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August 1969

Differential Diagnosis of Speech and Hearing Problems of Mental Retardates.

Arch Neurol. 1969;21(2):226. doi:10.1001/archneur.1969.00480140126018

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This book contains the proceedings of a "workshop" held under the auspices of the Catholic University of America. After an unexceptionable (if unexceptional) introduction on the neurological causes of retardation by Richmond Paine, the bulk of the book is taken up with a discussion of audiology, psychometric testing and the evaluation of the speech and language of retarded children.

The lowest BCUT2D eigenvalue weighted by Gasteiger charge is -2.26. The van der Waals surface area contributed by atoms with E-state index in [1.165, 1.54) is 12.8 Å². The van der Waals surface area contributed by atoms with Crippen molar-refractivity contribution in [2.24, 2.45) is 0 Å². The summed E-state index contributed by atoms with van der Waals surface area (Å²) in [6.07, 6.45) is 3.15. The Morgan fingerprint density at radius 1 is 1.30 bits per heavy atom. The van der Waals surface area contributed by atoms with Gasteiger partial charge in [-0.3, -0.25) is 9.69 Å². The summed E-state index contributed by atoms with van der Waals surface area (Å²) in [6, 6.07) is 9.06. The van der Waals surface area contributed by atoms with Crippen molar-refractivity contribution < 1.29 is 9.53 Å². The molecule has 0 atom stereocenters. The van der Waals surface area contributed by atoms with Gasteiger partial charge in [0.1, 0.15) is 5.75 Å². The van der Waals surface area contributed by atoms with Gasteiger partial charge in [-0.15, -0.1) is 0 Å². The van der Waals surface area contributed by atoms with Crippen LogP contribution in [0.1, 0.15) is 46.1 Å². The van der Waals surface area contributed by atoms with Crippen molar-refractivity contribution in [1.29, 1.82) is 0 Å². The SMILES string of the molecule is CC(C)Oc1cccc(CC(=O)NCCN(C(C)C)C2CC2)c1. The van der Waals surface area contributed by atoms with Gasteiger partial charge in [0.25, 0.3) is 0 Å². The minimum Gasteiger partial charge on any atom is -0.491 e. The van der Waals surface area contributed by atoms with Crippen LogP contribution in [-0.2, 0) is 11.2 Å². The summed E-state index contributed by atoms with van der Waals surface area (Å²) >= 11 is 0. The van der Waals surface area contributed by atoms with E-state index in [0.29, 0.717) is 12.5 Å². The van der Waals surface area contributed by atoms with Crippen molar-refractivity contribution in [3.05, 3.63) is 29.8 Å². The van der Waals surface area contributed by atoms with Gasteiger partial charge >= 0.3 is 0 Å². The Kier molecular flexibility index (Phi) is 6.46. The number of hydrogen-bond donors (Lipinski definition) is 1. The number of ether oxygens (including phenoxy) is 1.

The clinical neurologist has two particular interests as regards the psychological testing of retarded children. First, do we have means of predicting retardation and learning disability in the very young child? This question is most important in the field of adoption, where the desire of the psychiatrist for early adoption must be balanced against the neurologist's difficulty in saying that a child is or is not brain-damaged: in addition, educational authorities would like to estimate the intelligence of children in kindergarten, in order to channel them as quickly as possible into

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